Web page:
• You see, friends, the power is not in what you give but in the giving itself. I realize that this is not a new lesson this morning. I’m sure I haven’t said anything earth-shattering that will completely turn your world upside-down. But sometimes we needed to be reminded of the lessons we already know. Sometimes we needed to be reminded that we are indeed blessed to be a blessing for others in this world just as Jesus came down to be a blessing to us. And that, friends, is always good news. Amen.

[1] Gloria Houston. The Year of the Perfect Christmas Tree. (New York, NY: Dial Books for Young Readers), 1988.

[2] Houston, 15.

[3] Hope Harle-Mould. “See How They Love One Another” from These Days: Daily Devotions for Living by Faith. (Louisville, KY: Presbyterian Publishing Corporation), Thurs., Nov. 22, 2018.

[4] Mt 25:35-40.



[7] 2 Cor 9:7-8, 11-12.


Sunday’s sermon: The Perfect Time … to Wait

perfect christmas tree

Texts used – Isaiah 11:1-9; Luke 1:68-79

  • Friends, we find ourselves once again (a little belatedly this year) in the season of Advent.
    • To borrow from one of those tried-and-true Christmas songs, “it’s the most wonderful time of the year”
      • Time to wait and watch
      • Time to wonder and ponder
      • Time to listen for the rustle of angels wings and the whisperings of the Holy Spirit on the night wind
      • Time when hope and faith and joy and love shine a little brighter in our hearts and our lives as we await the coming of Love Incarnate, God With Us – the Christ child
    • Advent is a season of waiting … something that we’re not always so good at as a society. In this day and age, we have the world at our fingertips. Nearly instantaneously, we have the ability to answer to any question, to hear any song (and find the lyrics if we want to sing along), to purchase whatever our heart may desire, to see and speak with someone halfway around the world in real time, to check news and weather and stock market figures and anything else wherever and whenever we happen to be. We can do all this through a simple tap on our phones or tablets or computer screens. We don’t often have to wait for much, do we? And yet here we are in this church season dedicated to waiting.
      • Waiting to once again celebrate the birth of Christ
      • But also waiting for Christ to come again – Jesus’ own words in Mt: Then the sign of the Human One will appear in the sky. At that time all the tribes of the earth will be full of sadness, and they will see the Human One coming in the heavenly clouds with power and great splendor.[1] → makes our waiting an active waiting – This is not a passive, biding-our-time, counting-the-seconds-as-they-slowly-tick-by kind of waiting.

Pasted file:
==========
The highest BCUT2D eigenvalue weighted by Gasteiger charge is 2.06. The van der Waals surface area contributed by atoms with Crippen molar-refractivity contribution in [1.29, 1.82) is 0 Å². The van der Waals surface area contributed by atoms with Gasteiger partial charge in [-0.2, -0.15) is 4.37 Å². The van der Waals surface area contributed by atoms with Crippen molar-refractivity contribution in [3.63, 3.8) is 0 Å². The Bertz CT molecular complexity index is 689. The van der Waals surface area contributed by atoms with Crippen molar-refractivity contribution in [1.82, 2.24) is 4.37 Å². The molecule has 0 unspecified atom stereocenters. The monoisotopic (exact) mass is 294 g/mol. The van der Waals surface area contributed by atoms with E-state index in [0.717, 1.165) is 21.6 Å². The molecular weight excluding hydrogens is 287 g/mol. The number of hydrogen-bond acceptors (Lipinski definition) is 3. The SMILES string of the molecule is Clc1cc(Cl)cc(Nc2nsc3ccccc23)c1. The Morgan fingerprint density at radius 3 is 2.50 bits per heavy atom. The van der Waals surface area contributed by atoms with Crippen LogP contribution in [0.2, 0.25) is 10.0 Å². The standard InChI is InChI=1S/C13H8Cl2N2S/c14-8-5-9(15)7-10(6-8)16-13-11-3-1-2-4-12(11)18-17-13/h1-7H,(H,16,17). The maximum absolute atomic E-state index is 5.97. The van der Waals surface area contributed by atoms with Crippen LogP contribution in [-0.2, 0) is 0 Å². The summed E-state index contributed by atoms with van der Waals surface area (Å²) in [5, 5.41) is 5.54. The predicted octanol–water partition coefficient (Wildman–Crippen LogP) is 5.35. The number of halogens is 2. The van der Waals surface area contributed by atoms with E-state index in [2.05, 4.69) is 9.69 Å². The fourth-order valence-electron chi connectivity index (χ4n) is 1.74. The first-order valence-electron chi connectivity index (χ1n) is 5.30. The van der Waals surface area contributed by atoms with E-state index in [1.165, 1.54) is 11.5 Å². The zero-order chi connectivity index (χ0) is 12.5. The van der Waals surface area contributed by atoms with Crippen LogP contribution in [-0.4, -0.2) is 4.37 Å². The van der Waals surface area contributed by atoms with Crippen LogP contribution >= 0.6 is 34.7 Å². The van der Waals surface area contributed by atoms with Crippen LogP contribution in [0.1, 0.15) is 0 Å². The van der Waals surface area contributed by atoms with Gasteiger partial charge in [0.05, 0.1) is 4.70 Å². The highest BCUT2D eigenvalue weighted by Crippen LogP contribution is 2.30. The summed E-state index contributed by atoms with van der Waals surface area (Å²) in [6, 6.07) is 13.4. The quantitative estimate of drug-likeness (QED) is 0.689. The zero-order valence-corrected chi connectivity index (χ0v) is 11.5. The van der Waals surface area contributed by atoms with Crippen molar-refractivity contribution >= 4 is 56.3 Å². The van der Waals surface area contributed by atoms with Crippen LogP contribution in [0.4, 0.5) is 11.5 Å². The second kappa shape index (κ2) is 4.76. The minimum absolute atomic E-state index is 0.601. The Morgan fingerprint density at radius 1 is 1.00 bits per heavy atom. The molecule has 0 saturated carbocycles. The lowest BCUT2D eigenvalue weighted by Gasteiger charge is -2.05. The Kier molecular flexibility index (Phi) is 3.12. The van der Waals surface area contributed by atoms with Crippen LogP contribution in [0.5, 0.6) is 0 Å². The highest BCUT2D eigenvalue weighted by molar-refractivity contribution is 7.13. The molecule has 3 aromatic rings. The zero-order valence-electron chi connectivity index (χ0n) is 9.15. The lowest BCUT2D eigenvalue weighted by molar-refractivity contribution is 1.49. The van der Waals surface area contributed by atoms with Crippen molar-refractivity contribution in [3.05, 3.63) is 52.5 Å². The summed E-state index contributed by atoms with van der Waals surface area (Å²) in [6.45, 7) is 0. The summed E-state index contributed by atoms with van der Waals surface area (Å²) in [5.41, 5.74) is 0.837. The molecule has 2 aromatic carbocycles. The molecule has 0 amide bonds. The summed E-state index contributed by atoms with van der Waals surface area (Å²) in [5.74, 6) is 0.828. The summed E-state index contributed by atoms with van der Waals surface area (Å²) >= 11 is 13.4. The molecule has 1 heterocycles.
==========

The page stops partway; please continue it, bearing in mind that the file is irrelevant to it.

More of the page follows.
• Waiting with purpose
        • Waiting with preparation – preparing our hearts and our lives for God’s in-breaking
          • Into this world
          • Into our worlds (world of our day-to-day lives)
          • Into our inner worlds (heart, mind, soul)
  • Now, a few years ago, we walked through Advent – through this season of waiting – using a story: The Christmas Miracle of Jonathan Toomey by Susan Wojciechowski[2]. Each Sunday, we read a little bit of the story and tied it in with Scripture as we moved closer and closer to Christmas and the coming of the Christ child. And ever since that series, people have been asking me to do another one. Well …………………… you’ve got your wish! → Advent sermon series this year: The Year of the Perfect Christmas Tree by Gloria Houston[3]
    • READ THROUGH P. 13
  • One of the reasons that I love this story so much for this time of year is because it’s such a waiting, preparing kind of a story.
    • Begins with Ruthie and Papa preparing for Christmas all the way back in the spring when they go to choose the Christmas tree → speaks to the different ways we all prepare
      • Each year, a different family was given the honor of providing the Christmas tree for the village church, and each year, different families brought different kinds of trees – trees that expressed who they were and where they came from
        • Each required a different kind of waiting and cultivating for that tree to be ready
        • Each required a different kind of harvesting and carrying to get that tree from the place where it had grown all the way to the village church
        • But despite those differences, each tree brought beauty and joy to the church as the Christmas tree. Each tree brought honor and pride to the family that provided it. And each tree brought its own story … just like we all bring our own differences and expectations and traditions to our waiting.
    • Also love this story because it speaks to the hard part of waiting – the uncertainty, the struggle, the absence → Ruthie and Mama waiting for Papa to come home from the Great War = not an easy kind of waiting
      • With no husband/father at home to provide an income, they are waiting in want and in need – book: That year the timber was not cut. So Mama had no money to buy coffee, sugar, or cloth for new dresses.[4] → Ruthie and Mama try their hardest not to feel that need quite so strongly, but that doesn’t mean the challenge isn’t there: “Mama, Mama,” said Ruthie, as she ran up the front steps that day. “I must have a new dress with great big sleeves. I am going to be the heavenly angel when Papa gives the Christmas tree.” “Oh, my pretty young’un,” said Mama. “I have no cloth to make a dress with great big sleeves. And I have no money until your papa comes home.”[5]